I have just finished making a very special Named Clothing Harriet Lumberjacket. This garment, made from a wool suit, is my entry for The Refashioners community challenge held by Portia Lawrie of Makery.
This year the theme is #suitsyou, and whilst the challenge of refashioning a suit was daunting, I found the experience really enjoyable. My initial thoughts, and certainly the inspiring pinterest board put together by Portia, were largely based around city-style pinstripes, which just didn’t do it for me. I knew that if I did refashion a garment from fabric like this I just wouldn’t wear it, and it would be a completely useless project. After all, the mantra behind this competition is to waste less, and making a garment just to post pictures of it seemed to be somewhat missing the point!
With this in mind I set out to find a tweed suit – I was vaguely thinking along the lines of making a tweed biker jacket. When you consider the fact I live in the birthplace of tweed, Edinburgh’s litany of charity shops were a surprising let down – even at the posher end of the spectrum in Stockbridge. So I turned my attention to eBay, and after a few days searching came across this beauty, which was absolutely perfect and a bargain at £25.
After getting my suit, I did try it on, but stupidly didn’t get a picture of me in it – I was just too excited to get started. As I was unpicking (this itself took a couple of evenings in front of the TV), I began to think about the Named Clothing Harriet Lumberjacket, and how the combination of this fantastic suit material and a badass sheepskin collar would look really good.
Painstakingly unpicking the suit was surprisingly fun, although as I unpicked it I realised it needed a proper wash, which I did in pieces by hand. After drying and pressing came the tricky bit – trying to work out how to cut out the jacket. It took a very long time standing in the middle of my kitchen floor surrounded by pattern pieces and fabric. After some pretty creative fabric maths I managed to get about 90% of my shell pieces out in whole sections – but with several alterations.
First off, the front right panel was way too wide to squeeze out of any part of the suit, so I mirrored the zip seam and used two thinner pieces to make it up to size. I also had to make the back side panels out of two pieces, adding a widthways seam in the middle. The only other piece I had to alter was the right facing. I had the rather annoying situation of being able to get one out whole, but not the other. Whilst I was tempted to preserve symmetry and add the same seam to each side, it seemed a waste to cut a piece of fabric in half just to sew it back together again and so there is one facing with a widthways seam, and one without! On several of the pieces I had to do a small repair where there was a bit of a buttonhole, or welt pocket, however I love these imperfections it adds to the feel that the garment has been refashioned. I tried to preserve as much of the interfaced areas as I could, and areas like the elbow patches and facings are really sturdy. Sadly, I didn’t quite manage to get the whole of the shell out of the suit, and had to use a scrap of wool from a previous project for the underside of the collar, and some lovely faux sheepskin for the upper collar.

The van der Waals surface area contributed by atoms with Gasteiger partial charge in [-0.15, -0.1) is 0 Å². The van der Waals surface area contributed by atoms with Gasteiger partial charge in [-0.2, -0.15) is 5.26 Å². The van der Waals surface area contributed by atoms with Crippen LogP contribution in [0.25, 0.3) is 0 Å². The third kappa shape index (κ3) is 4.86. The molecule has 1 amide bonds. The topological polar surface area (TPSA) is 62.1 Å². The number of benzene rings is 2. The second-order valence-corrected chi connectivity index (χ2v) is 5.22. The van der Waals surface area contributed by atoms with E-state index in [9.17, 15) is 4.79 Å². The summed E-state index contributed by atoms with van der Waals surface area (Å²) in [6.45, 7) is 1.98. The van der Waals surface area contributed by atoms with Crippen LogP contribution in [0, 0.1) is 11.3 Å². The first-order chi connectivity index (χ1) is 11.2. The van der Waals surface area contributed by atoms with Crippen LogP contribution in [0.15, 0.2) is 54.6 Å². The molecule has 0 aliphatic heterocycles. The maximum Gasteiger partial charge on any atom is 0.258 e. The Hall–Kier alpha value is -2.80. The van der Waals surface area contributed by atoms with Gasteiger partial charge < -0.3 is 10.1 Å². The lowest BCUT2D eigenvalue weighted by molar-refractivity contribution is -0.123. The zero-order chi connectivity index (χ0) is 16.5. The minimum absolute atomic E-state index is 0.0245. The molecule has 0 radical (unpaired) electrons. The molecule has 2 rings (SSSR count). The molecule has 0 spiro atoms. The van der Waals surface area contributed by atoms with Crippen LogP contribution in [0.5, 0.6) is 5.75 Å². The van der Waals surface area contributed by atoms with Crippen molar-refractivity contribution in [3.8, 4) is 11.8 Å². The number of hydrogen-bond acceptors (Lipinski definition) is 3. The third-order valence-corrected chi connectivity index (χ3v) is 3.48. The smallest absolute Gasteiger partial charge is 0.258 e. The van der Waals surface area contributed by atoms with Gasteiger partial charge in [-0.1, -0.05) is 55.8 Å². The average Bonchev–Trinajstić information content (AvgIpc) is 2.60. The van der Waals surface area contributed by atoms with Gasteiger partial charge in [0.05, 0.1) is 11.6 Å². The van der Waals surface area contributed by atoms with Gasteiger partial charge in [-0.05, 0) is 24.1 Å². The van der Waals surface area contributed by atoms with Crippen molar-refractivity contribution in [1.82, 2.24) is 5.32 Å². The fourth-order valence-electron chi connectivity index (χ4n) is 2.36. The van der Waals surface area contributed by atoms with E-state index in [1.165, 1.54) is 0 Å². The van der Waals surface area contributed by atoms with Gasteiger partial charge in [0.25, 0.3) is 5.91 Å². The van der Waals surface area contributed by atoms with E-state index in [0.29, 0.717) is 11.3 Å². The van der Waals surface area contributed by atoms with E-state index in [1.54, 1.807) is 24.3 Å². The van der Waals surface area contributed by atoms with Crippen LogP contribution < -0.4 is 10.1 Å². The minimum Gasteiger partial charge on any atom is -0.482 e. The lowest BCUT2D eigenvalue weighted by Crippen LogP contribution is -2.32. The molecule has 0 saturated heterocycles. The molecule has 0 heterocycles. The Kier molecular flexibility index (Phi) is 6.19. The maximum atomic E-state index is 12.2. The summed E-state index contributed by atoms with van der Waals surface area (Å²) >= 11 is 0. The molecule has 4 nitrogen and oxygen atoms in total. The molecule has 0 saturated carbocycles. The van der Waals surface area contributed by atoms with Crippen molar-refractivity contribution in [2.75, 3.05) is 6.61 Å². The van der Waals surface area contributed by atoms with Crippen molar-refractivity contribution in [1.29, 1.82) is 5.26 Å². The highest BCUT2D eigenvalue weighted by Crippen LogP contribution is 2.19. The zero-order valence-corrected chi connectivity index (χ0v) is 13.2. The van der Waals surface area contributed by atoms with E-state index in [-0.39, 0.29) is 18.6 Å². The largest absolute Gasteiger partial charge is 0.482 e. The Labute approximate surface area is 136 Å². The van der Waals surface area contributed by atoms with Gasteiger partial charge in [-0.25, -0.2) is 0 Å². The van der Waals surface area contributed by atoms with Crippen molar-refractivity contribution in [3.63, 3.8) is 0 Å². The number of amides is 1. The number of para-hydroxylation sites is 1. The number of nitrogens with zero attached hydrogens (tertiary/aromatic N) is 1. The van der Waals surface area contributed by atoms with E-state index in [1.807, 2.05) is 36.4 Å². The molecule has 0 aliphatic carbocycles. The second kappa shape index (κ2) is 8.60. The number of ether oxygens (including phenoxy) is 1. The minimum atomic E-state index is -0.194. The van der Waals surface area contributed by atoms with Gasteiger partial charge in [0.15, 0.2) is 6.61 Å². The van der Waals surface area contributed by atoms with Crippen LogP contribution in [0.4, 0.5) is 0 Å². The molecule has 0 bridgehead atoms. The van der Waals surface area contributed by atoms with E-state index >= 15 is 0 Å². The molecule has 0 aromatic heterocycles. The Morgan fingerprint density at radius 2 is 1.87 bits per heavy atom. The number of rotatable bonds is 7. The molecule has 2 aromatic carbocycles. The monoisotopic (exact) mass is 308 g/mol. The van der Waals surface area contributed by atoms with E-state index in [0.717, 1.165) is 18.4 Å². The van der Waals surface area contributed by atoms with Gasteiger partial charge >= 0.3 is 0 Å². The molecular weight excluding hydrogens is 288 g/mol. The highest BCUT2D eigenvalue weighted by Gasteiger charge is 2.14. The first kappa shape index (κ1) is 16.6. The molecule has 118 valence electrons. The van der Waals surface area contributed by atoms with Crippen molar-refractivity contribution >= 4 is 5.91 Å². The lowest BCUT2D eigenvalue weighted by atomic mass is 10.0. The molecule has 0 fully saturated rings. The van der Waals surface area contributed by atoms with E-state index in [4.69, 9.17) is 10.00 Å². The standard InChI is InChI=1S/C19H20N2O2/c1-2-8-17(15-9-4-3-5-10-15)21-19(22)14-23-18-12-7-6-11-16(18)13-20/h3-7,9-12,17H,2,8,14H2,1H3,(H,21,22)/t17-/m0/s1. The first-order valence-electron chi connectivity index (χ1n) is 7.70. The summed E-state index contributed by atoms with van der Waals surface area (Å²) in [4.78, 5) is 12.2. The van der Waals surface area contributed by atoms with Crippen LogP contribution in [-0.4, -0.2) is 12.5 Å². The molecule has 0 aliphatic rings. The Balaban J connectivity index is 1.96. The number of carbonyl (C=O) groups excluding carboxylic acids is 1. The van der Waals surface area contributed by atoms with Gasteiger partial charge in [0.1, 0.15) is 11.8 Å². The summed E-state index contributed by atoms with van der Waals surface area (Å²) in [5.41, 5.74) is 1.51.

The process of taking the suit apart, washing, cutting, interfacing and then marking and overlocking my pieces took a staggering amount of time, but it was really satisfying. In order to make sure the pieces which I had to add seams to were properly anchored – and wouldn’t add any lumps or bumps – I secured the allowances with a cross stitch. After this ordeal, the actual construction of the shell felt like a breeze! Even sewing my first ever double-welt pocket wasn’t as difficult as I had imagined.
I chose a lovely viscose lining from Ditto fabrics, but didn’t want to buy anything else for the jacket, so I raided through my fabric stash and found a lightweight wool I have had for literally over 10 years and was never going to use. It was a bonkers black and white plaid but luckily you couldn’t see it through the lining. I honestly don’t know what possessed me to buy it originally, so I was really pleased to use it. Sewing the lining to the interlining was easier said than done – they did not want to go together! I had to handle them very carefully and use a lot of pins. I have to say that the finished lining, before it was sewn in to the shell, was pretty awesome – the combo of plaid and polka dots was mental!
After this, it was really easy to finish. As I have made Named Clothing jackets before, I was pretty familiar with their process of attaching the lining to the shell and I rattled it out really quickly.
Having finished my jacket, and having worn it for a week, I cannot emphasise how happy I am with it. The fact that it is made from a £25 suit fills me with a lot more satisfaction and pride than if I had just bought a bolt of fabric. It is toasty warm, and the lovely sheepskin collar makes it so snuggly. Whilst at times I felt totally intimidated by the task ahead of me, I am so pleased to have participated in this challenge; it has totally opened up a whole new way of sewing to me. Like all Named Clothing patterns, Harriet is also a brilliant pattern – I love the boxy style and am looking forward to wearing it for the rest of the winter.